Shanghai's Historic Contribution to the Construction of the Polar Silk Road
September 30, 2019
Wang Haidong, Institute of Literature, Shanghai Academy of Social Sciences
In recent years, Shanghai has made a historic contribution to the construction of the Polar Silk Road, which is highlighted by the nine Chinese Arctic expeditions with icebreaker "Xuelong (Snow Dragon)” that makes its home port in Shanghai. This article uses the result of the ninth Arctic inspection as an example to demonstrate the contributions.
On July 31, 2018[A1] , a Chinese scientific expedition team entered the Arctic Ocean. During this circumnavigation of the Arctic Ocean, the icebreaker travelled along the central shipping route for the first time in China's history. The expedition team carried out systematic scientific research mainly in the areas of the Bering Sea, the North European Sea and the Chukchi Sea and completed the world's first expedition in the Labrador Sea and Baffin Bay. The expedition team made 7 stops for ice station works and 49 stops for ocean station works, and conducted multi-disciplinary comprehensive survey focusing on basic marine environment, sea ice, biodiversity, and marine plastic waste. The expedition team collected a large number of ice core, rock core and biological samples, obtained a large amount of atmospheric, sea ice, and ocean observation data and images, and accumulated a wealth of first-hand precious materials. These encouraging results contributed significantly to the scientific exploration for construction of the Polar Silk Road. The expedition to the Arctic Ocean was completed on September 23. The Arctic Northeast Passage Communication Guide compiled based on the explorations of the nine Arctic expeditions marks out the 17 main radio stations along the journey that starts from China’s east coastline, passes the Bering Strait and goes all the way up to the Arctic’s Northeast Passage, with information on when they’re operating. The guide provides necessary scientific data for ships to travel through the Northeast Passage and also fundamental scientific conditions for the peaceful use of the Arctic globally.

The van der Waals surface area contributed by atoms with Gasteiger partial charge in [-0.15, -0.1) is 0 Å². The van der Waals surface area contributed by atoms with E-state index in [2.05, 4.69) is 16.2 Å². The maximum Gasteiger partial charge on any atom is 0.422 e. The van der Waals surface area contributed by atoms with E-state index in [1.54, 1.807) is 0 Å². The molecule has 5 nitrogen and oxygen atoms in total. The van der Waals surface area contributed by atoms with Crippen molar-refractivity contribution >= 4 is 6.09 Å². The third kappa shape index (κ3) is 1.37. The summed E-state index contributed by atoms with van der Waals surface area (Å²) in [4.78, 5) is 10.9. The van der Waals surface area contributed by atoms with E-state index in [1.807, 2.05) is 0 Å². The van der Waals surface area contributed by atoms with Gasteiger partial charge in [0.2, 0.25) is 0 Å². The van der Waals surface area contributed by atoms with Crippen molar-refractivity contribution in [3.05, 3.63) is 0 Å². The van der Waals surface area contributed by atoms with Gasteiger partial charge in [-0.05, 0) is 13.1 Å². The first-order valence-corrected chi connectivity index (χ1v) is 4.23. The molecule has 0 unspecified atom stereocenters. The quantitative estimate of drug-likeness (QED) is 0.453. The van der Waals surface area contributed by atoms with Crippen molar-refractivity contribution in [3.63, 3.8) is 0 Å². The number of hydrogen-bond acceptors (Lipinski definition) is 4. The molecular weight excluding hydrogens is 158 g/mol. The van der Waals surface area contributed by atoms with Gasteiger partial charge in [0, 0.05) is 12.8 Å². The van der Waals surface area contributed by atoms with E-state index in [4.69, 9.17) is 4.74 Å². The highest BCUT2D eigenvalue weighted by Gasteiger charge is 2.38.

The Polar Silk Road helps drive economic, cultural and technological development around the world, and this is easily understandable by looking at the globe. Looking down from the top of the Earth's rotation axis, you will first find the Arctic Ocean in the Arctic Circle, which is surrounded by Asia, Europe, and North America. Asia and North America are separated by the Pacific Ocean and Europe and North America by the Atlantic Ocean. The earth is round. In addition to the traditional route, the Arctic route, which is a shortcut linking Northeast Asia with Northwest Europe and North America, can be a viable option for ships departing from Asian countries and heading towards Northwest Europe and North America — currently the most prosperous and vibrant regions in the world. The important reason why the Polar Silk Road can promote the development of the world economy and culture is its safety. At present, 90% of the world’s trade is carried by sea. However, countries along the existing routes have different cultures and intertwined relations of ethnicity and religion among them. This creates frequent terrorist activities and extreme events as well as rampant piracy, seriously affecting shipping safety. Comparably speaking, the Arctic route is not only short, but also free from pirate attack, so that shipping safety is ensured. On the other hand, the development of the Arctic route will bring a lot of precious natural resources to the world. Scientific expeditions have found that the Arctic Circle is rich in oil and natural gas resources, as well as high-quality marine living resources.
In the nine Arctic expeditions, Shanghai provided necessary technical, maintenance and material support for the smooth voyage of icebreaker Xuelong. The support helped considerably for the expedition team to obtain a large amount of reliable scientific data. This is a fruitful achievement in Shanghai's technological innovation over 70 years. As the Chinese proverb says, "Nothing ventured, nothing gained." Without field trips to the Arctic Ocean, there would be no these scientific data gathered. Shanghai has made a significant historic contribution to the building of the Polar Silk Road.
It refers to the shipping route via the Suez Canal.